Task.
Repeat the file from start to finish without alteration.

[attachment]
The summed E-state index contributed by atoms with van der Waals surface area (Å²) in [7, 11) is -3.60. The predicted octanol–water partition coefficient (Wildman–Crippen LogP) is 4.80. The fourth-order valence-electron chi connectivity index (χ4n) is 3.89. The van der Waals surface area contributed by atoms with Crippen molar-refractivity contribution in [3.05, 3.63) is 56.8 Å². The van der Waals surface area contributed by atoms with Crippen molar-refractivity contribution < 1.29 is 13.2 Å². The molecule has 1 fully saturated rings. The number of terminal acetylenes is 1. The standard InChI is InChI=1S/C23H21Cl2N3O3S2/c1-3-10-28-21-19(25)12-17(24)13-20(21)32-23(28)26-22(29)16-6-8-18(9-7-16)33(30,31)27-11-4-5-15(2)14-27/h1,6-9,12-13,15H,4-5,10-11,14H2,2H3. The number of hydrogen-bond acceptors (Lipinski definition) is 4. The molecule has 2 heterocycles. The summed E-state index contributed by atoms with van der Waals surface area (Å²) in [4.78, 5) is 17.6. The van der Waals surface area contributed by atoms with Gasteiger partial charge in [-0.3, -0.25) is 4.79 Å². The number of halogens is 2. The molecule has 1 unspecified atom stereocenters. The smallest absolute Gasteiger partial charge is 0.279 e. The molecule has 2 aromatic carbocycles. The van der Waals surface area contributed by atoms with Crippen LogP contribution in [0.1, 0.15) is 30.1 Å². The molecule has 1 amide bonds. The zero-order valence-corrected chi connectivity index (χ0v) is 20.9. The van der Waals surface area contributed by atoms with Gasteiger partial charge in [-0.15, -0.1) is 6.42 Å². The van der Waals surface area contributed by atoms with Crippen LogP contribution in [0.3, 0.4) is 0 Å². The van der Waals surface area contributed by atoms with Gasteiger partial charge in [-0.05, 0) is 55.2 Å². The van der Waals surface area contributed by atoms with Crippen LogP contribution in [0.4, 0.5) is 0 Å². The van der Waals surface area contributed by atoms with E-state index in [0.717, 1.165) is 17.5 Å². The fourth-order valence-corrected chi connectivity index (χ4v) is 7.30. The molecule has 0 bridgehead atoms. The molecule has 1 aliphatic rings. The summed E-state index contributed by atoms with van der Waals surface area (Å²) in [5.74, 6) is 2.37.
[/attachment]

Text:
The summed E-state index contributed by atoms with van der Waals surface area (Å²) in [7, 11) is -3.60. The predicted octanol–water partition coefficient (Wildman–Crippen LogP) is 4.80. The fourth-order valence-electron chi connectivity index (χ4n) is 3.89. The van der Waals surface area contributed by atoms with Crippen molar-refractivity contribution in [3.05, 3.63) is 56.8 Å². The van der Waals surface area contributed by atoms with Crippen molar-refractivity contribution < 1.29 is 13.2 Å². The molecule has 1 fully saturated rings. The number of terminal acetylenes is 1. The standard InChI is InChI=1S/C23H21Cl2N3O3S2/c1-3-10-28-21-19(25)12-17(24)13-20(21)32-23(28)26-22(29)16-6-8-18(9-7-16)33(30,31)27-11-4-5-15(2)14-27/h1,6-9,12-13,15H,4-5,10-11,14H2,2H3. The number of hydrogen-bond acceptors (Lipinski definition) is 4. The molecule has 2 heterocycles. The summed E-state index contributed by atoms with van der Waals surface area (Å²) in [4.78, 5) is 17.6. The van der Waals surface area contributed by atoms with Gasteiger partial charge in [-0.3, -0.25) is 4.79 Å². The number of halogens is 2. The molecule has 1 unspecified atom stereocenters. The smallest absolute Gasteiger partial charge is 0.279 e. The molecule has 2 aromatic carbocycles. The van der Waals surface area contributed by atoms with Crippen LogP contribution in [0.1, 0.15) is 30.1 Å². The molecule has 1 amide bonds. The zero-order valence-corrected chi connectivity index (χ0v) is 20.9. The van der Waals surface area contributed by atoms with Gasteiger partial charge in [-0.15, -0.1) is 6.42 Å². The van der Waals surface area contributed by atoms with Crippen LogP contribution in [0.3, 0.4) is 0 Å². The van der Waals surface area contributed by atoms with Gasteiger partial charge in [-0.05, 0) is 55.2 Å². The van der Waals surface area contributed by atoms with Crippen LogP contribution in [0.4, 0.5) is 0 Å². The van der Waals surface area contributed by atoms with E-state index in [0.717, 1.165) is 17.5 Å². The fourth-order valence-corrected chi connectivity index (χ4v) is 7.30. The molecule has 0 bridgehead atoms. The molecule has 1 aliphatic rings. The summed E-state index contributed by atoms with van der Waals surface area (Å²) in [5.74, 6) is 2.37.